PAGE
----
Deakin University's Associate Professor Rohan Bastin, an anthropologist with over 25 years' experience of research in Sri Lanka introduced Gordon Weiss and praised the book's balanced and brave analysis, noting especially its timeliness at a moment when scholarly and other intellectual voices are being silenced in Sri Lanka and outside.
Associate Professor Rohan Bastin
'Post-Disaster Reconstruction : Lessons from Aceh is a landmark book in drawing together different experiences and insights of the post-conflict, post-tsunami reconstruction efforts in Aceh. It is the most comprehensive account of the voices and forces at work in the rebuilding of Aceh and shows in rich detail the ways in which the complexities and challenges have been addressed.'
Irwandi Yusuf, Governor of Aceh (Nanggroe Aceh Darussalam) Indonesia
December 10, 2008 marked the 60th anniversary of the proclamation of the Universal Declaration of Human Rights. The Centre for Citizenship, Development and Human Rights at Deakin University, together with the Australian Centre for Human Rights Education at RMIT University, organised a Human Rights Symposium to celebrate the 60th anniversary. There was much to celebrate alongside recognition of considerable challenges still to be addressed to ensure that human rights are guaranteed for all human beings. Discussion focused primarily on legal aspects of the implementation of a human rights agenda. While legal perspectives regarding conventions and protocol are key components, understanding of human rights extends beyond legal analysis. Awareness of the political, social and ethical aspects is also integral to understanding human rights.
There were two key themes: 'social and political issues in the principles and practices of human rights' and ' roadblocks and how to get around them'.
Dr Russell Solomon, RMIT
Professor Le Ann Basser, LaTrobe University
Deb Pietsch, Department of Human Services
Professor Stan van Hooft, Deakin University
Assoc Professor Damien Kingsbury, Deakin University
Professor Baogang He, Deakin University (Professor He's paper delivered on the day is reproduced on page 3 of our magazine 'Forum' March 2009 Edition 57)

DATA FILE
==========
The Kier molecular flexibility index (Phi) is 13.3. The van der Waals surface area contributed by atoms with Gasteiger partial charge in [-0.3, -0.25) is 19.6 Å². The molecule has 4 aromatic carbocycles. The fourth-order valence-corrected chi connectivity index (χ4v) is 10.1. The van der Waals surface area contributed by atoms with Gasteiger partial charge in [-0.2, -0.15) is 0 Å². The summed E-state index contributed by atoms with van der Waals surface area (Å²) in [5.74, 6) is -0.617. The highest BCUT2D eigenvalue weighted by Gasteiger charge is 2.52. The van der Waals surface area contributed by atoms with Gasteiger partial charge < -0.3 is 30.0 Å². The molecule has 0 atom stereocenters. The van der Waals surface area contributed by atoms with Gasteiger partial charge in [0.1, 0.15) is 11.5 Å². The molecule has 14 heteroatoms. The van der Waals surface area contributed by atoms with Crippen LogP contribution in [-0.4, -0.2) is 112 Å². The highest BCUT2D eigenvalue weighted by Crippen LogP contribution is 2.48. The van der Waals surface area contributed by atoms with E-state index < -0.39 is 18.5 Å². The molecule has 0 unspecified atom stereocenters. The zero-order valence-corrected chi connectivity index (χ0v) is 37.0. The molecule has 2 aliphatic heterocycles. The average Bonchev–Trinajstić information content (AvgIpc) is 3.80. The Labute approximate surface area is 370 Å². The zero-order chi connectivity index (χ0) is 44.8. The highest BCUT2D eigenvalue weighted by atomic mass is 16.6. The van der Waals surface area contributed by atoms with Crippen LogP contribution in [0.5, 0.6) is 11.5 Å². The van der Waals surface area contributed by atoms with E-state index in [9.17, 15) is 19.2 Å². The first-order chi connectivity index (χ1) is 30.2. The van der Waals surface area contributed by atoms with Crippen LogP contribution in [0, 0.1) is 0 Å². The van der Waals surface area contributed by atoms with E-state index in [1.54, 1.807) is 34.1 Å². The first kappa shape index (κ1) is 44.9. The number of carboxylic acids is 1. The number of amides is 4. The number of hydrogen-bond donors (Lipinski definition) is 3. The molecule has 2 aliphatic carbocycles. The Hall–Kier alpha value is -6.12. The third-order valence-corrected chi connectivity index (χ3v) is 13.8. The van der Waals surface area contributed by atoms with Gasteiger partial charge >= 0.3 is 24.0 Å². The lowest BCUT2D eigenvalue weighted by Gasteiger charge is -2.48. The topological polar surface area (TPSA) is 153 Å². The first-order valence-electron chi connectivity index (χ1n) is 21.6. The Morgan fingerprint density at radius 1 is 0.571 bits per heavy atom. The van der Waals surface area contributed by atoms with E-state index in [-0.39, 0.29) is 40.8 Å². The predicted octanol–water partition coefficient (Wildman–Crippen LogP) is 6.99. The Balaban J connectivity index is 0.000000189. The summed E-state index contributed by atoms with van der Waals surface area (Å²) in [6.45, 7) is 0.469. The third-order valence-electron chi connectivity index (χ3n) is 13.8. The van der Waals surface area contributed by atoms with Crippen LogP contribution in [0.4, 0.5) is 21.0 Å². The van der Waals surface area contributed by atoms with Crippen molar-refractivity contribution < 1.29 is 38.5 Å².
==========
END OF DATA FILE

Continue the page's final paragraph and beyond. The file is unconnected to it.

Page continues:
Participants agreed that while a lot has been achieved, human rights are still very much a work in progress, for the aims of the Declaration remain a long way from being universally applied and much has still to be achieved.
Associate Professor Damien Kingsbury, Arts and Education, Deakin University, has been elected for two years as Vice-President and Board Member of the Victorian Local Governance Association. The VLGA is a pro-democracy and good governance organisation representing local government in Victoria, and which engages in democratisation training in the region (notably Timor-Leste and the Philippines).
Developing New and Effective Ways to Evaluate Intervention in Maternal Health Services in Illiterate and Innumerate Communities in Southern Lao PDR: A case study
This AusAID funded research project reflects AusAID’s mission to improve gender equity in development outcomes and the OECD (2009) initiatives to develop new paradigms to assess progress in societies (beyond GDP and mortality rates). This project will bring together the Lao Ministry of Health, Lao researchers, village communities and service providers to generate effective tools to assess the impact on women’s physical, mental, social and economic well-being of intervention programs designed to improve maternal and child health in LaoPDR. The project is a case study investigating women who are neither literate nor numerate, and where conventional measures of quality of life are unable to tap the impact of aid policies, practices and programs on their lives.
’Economic Shocks: Reducing Vulnerability and Increasing Resilience in the Pacific’.
This Australian Development Research Award investigates ways of reducing the effects of economic shocks in the Pacific
This project has three aims: (i) to identify the most vulnerable Pacific households to macroeconomic shocks; (ii) to examine the impact of the recent food, fuel and economic crises on Pacific households; and (iii) investigate how Pacific households have responded in order to cope with these crises and how effective these strategies have been. These issues are examined using quantitative and qualitative techniques for the Solomon Islands and Vanuatu. The project focuses on gender and youth impacts of macroeconomic shocks as well as on the importance of the traditional economy in providing resilience to them.